What is Project 25?
Project 25 (P25) is a set of standards produced through the joint efforts of the Association of Public Safety Communications Officials International (APCO), the National Association of State Telecommunications Directors (NASTD), and selected Federal agencies in the USA.
P25 is an open architecture, user driven suite of system standards that define digital radio communications system architectures capable of serving the needs of Public safety and Government organisations. P25 open system standards define the interfaces, operation and capabilities of any P25 compliant radio system.
In other words, a P25 radio is any radio that conforms to the P25 standard in the way it functions or operates. P25 compliant radios can communicate in analog mode with legacy radios and in either digital or analog mode with other P25 radios. The P25 standard exists in the public domain, allowing any manufacturer to produce a P25 compatible radio product.
How does P25 work?
P25 radios operate very similar to conventional analog FM radios. In fact, P25 radios will operate in conventional analog mode, making them backwards compatible with existing analog radio systems. When the P25 radio operates in digital mode, the carrier is moved to four specific frequency offsets that represent four different two-bit combinations. This is a modified 4 level FSK used in analog radio systems.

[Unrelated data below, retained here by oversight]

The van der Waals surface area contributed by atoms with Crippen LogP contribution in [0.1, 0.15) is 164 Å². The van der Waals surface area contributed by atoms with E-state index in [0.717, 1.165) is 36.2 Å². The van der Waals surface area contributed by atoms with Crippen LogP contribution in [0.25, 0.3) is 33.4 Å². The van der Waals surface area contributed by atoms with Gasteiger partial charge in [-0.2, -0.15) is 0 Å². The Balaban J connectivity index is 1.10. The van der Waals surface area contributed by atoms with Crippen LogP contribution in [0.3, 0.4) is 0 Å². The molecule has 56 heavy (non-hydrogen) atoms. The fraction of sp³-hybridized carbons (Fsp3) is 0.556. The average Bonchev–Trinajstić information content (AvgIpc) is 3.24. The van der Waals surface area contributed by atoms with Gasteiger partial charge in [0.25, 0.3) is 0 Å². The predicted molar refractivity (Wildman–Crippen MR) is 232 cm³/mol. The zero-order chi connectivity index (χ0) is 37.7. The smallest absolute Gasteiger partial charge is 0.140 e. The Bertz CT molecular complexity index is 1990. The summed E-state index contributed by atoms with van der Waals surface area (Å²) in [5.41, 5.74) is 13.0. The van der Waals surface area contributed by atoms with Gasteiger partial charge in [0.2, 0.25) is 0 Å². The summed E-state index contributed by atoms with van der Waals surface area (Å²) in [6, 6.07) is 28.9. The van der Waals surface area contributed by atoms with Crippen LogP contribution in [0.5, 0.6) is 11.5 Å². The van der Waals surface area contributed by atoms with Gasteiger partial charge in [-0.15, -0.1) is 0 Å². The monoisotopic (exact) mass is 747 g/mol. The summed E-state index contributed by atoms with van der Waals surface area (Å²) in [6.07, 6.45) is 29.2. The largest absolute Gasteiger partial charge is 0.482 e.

In analog mode, the P25 radio will operate exactly the same as conventional analog systems, with the capability of CTCSS, DCS, pre-emphasis and de-emphasis, wideband or narrow band operation and other standard analog features.
P25 systems use the Common Air Interface (CAI).This interface standard specifies the type and content of signals transmitted by P25 compliant radios. A P25 radio using the CAI should be able to communicate with any other P25 radio using the CAI, regardless of manufacturer.
Current P25 radios are designed to use 12.5Khz wide channels, allowing two conversations to take place where only one used to fit (on a 25Khz channel).Phase 2 P25 radios will use 6.25Khz channel spacing, allowing four times as many conversations compared to analog. Backward compatibility allows P25 users to gradually transition to digital while continuing to use older equipment.
P25 transmissions may be protected by digital encryption. The P25 standards specify the use of the Advanced Encryption Standard (AES) algorithm, U.S. Data Encryption Standard (DES) algorithm, and other encryption algorithms. There is an additional specification for over the air re-keying (OTAR) to update encryption keys in the radios using the radio network.
Benefits of P25?
P25 has many various benefits in performance, efficiency, capabilities and quality. Some of the key benefits of P25 are as follows:
- Interoperability: Allowing users from various Public SafetyAuthorities to communicate more effectively with each other when required, such as in emergencies, law enforcement, etc.
- Multiple Vendors: P25 users can choose from competingProducts from various manufacturers, leading to decreased costs, open bidding, on-proprietary systems, etc.
- Backward Compatibility: Backward compatibility with existing FM analog radios allows a gradual migration to the new system giving a clear migration path from analog to digital.
- Encryption Capability: The P25 standard allows for protecting digital communications with encryption capability. The encryption used in P25 is optional.
- Improved Audio Quality: With more than one quarter of the channel capacity used for error correction, P25 digital signals have greatly improved voice quality over std analog systems.
- Enhanced functionality: P25 radio systems use 2400 bits per second for signalling capabilities. This allows a vast array of additional functions and features to be standard in any P25 system.